September 2015 sees the release of the tenth game in the Tony Hawk’s Pro Skater (THPS) series. “So why do I care,” ask you, the readers, “for is this not a music site?” Where the games captured the style, speed, fun, and excitement of the sport of skateboarding, their soundtracks have captured one of the other main aspects of the larger skate community; the music.
Look at any X-Games event and you’ll see they’re as much mini music festivals as sporting events. This year’s X-Games in Austin, Texas sported musical luminaries such as Metallica, Deltron 3030, Pennywise, The Glitch Mob, and…..ahem….Nicki Minaj. OK, so that last one is hopefully a freak event but it goes to show that the music surrounding the event can be as appealing as the sporting spectacle.
Since skateboarding’s inception in the 70’s as a way of taking surfing to the streets, the surfer rock music scene that had existed as a niche genre grew alongside it. As skating became more popular the catalogue of musical accompaniments evolved to include various flavours of rock, punk, and metal, and perhaps surprisingly including hip-hop and rap as time went on.
Sometimes the two worlds would merge such as with veteran skater Chad Muska’s band Muskabeatz appearing on the THPS4 soundtrack alongside vert legend Steve Caballero’s band The Faction supplying the song ‘Skate and Destroy’, a phrase that would become a staple part of a skater’s vocabulary. Last but certainly not least, Mike Vallely now fronts Black Flag, one of the original hardcore punk heavyweights. Mind you Mike V does have the best CV in the world sporting skater, stuntman, and professional wrestler as just a few of his career choices.
Nowadays skating and music are all but intertwined. Take a look at the headline banner on Thrasher magazine’s Sept 2015 cover and you’ll see metal legends Slayer and indie darling/douche (delete as appropriate) Morrissey sharing the spotlight alongside skater Brandon Biebel.
A huge part of my personal exposure to new music has come from video games such as THPS. In the olden days before on tap streaming services, when Napster was a way of stealing music and annoying Metallica, the only ways to discover new music were TV, radio, and magazines with cover mounted CD’s (or tapes if you’re even older). Had it not been for the now 421 song strong collective soundtrack of all these games I could well still be unaware of – to name but a few – Dead Kennedys, The Ernies, Goldfinger, Primus, The Vandals, Suicidal Tendencies, Bad Religion, Millencollin, Dub Pistols, Del Tha Funky Homosapien, Flogging Molly, The Toy Dolls, and most importantly to me, the Japanese mad house that was The Mad Capsule Markets.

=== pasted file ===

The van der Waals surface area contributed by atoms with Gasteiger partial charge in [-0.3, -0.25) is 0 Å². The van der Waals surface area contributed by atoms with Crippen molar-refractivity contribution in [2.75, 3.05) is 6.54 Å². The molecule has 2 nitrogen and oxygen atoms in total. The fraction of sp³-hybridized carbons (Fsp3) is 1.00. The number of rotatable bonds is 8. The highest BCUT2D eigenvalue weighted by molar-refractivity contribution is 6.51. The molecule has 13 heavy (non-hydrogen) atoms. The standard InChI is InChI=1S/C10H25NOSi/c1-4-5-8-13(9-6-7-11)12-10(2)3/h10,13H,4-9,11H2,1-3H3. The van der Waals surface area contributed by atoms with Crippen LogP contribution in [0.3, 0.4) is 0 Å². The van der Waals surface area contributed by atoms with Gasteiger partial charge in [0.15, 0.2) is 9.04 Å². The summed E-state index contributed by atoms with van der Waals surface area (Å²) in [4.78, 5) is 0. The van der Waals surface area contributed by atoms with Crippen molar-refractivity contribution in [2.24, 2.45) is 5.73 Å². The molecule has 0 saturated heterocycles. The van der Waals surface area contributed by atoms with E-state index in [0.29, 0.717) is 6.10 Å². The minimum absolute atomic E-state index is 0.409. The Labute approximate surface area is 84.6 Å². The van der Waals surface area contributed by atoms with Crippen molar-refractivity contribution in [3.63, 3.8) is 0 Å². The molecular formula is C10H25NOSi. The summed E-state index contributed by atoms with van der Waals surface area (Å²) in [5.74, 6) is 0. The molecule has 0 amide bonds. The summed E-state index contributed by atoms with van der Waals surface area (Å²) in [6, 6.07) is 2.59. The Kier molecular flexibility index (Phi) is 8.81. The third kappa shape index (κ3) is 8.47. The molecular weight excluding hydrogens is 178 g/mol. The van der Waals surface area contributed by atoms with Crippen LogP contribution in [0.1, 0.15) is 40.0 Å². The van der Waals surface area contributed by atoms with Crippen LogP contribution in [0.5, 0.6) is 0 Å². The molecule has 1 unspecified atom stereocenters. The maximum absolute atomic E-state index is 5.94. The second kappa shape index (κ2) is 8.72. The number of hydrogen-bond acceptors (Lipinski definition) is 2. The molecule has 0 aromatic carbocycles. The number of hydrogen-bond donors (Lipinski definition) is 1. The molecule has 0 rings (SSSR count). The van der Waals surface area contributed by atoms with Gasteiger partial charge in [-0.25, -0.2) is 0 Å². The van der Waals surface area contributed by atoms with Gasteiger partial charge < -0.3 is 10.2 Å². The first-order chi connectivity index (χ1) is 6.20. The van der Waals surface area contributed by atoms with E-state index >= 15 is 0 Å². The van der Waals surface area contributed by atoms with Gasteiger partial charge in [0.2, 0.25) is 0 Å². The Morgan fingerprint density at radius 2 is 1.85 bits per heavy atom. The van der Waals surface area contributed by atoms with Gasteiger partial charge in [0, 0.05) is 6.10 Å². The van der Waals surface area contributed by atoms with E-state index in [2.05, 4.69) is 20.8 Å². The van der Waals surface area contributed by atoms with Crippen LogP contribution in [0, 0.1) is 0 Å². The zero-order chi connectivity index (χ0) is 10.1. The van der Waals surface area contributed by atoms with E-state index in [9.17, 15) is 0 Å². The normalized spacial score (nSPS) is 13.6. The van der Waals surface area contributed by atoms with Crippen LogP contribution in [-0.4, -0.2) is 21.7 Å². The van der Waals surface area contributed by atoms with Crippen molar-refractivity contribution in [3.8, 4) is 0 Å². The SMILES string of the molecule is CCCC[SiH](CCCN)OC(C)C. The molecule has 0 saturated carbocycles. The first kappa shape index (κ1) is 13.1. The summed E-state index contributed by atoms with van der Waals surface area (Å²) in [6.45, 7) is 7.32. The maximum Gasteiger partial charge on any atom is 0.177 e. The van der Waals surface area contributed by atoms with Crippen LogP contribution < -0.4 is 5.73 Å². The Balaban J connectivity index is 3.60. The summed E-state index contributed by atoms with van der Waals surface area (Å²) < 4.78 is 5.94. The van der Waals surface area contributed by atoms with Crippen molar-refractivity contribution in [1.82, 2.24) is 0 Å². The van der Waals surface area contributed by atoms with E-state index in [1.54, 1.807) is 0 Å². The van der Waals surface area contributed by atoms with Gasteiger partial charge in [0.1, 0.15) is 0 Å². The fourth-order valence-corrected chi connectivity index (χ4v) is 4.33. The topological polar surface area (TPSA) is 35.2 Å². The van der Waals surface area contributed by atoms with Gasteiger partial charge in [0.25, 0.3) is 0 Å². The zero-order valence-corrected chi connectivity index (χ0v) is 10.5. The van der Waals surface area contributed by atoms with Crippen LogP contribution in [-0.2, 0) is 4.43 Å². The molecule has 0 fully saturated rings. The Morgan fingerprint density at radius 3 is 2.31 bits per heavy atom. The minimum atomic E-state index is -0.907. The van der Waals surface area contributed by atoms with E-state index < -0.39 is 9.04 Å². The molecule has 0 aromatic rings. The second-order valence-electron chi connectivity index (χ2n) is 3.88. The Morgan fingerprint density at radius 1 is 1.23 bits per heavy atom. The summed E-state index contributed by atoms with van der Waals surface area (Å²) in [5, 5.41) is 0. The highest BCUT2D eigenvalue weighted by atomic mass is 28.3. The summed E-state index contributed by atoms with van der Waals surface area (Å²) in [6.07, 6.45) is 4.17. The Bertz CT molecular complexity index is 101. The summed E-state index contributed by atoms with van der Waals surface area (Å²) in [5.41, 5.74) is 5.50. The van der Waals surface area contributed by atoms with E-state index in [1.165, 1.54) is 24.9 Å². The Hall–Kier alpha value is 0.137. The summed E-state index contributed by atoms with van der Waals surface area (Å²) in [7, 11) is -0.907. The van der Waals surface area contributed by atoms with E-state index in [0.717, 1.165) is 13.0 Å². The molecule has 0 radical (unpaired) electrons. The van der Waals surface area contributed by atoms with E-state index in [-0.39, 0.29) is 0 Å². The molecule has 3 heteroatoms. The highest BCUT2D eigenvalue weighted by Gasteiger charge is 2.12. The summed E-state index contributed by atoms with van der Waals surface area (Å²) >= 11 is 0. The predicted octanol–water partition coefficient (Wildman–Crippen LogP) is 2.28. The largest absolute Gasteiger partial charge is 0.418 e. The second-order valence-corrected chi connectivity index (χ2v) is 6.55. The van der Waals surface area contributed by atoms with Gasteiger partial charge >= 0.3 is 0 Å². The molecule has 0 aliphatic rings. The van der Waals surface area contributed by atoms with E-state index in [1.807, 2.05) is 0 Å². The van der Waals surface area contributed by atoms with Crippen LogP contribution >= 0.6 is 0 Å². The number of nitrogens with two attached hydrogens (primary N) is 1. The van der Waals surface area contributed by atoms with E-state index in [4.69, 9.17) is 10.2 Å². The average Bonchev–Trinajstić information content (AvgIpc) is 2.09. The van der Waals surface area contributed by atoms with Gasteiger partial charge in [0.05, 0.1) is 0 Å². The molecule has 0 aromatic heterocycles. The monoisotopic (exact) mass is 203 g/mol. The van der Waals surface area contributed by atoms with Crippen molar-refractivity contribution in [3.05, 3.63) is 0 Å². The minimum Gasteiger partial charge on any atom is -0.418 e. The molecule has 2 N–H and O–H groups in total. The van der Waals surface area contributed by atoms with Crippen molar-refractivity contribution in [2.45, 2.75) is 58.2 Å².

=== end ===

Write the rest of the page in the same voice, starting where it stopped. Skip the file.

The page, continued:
I should point out that all of those artists above are only from the first four games. Of the 32 artists listed for the latest game in the series I only recognise 7 of them, but frankly it really doesn’t matter. Hearing a brand new song from a previously unknown artist can be a great moment; it’s why Musicscramble’s New Band Spotlight segment is so popular.
I’m very much looking forward to once again becoming a couch skater gorging my eyes on the visuals and my ears on the audio and hopefully loving some of those unknowns. So go play, keep your ears open and you never know, you might just discover your new favourite artist. I’ll leave you with a playlist of some of my favourites. Sadly Spotify doesn’t have Dead Kennedys ‘Police Truck’ nor any Mad Capsule Markets so do yourself a favour and look them up when you can.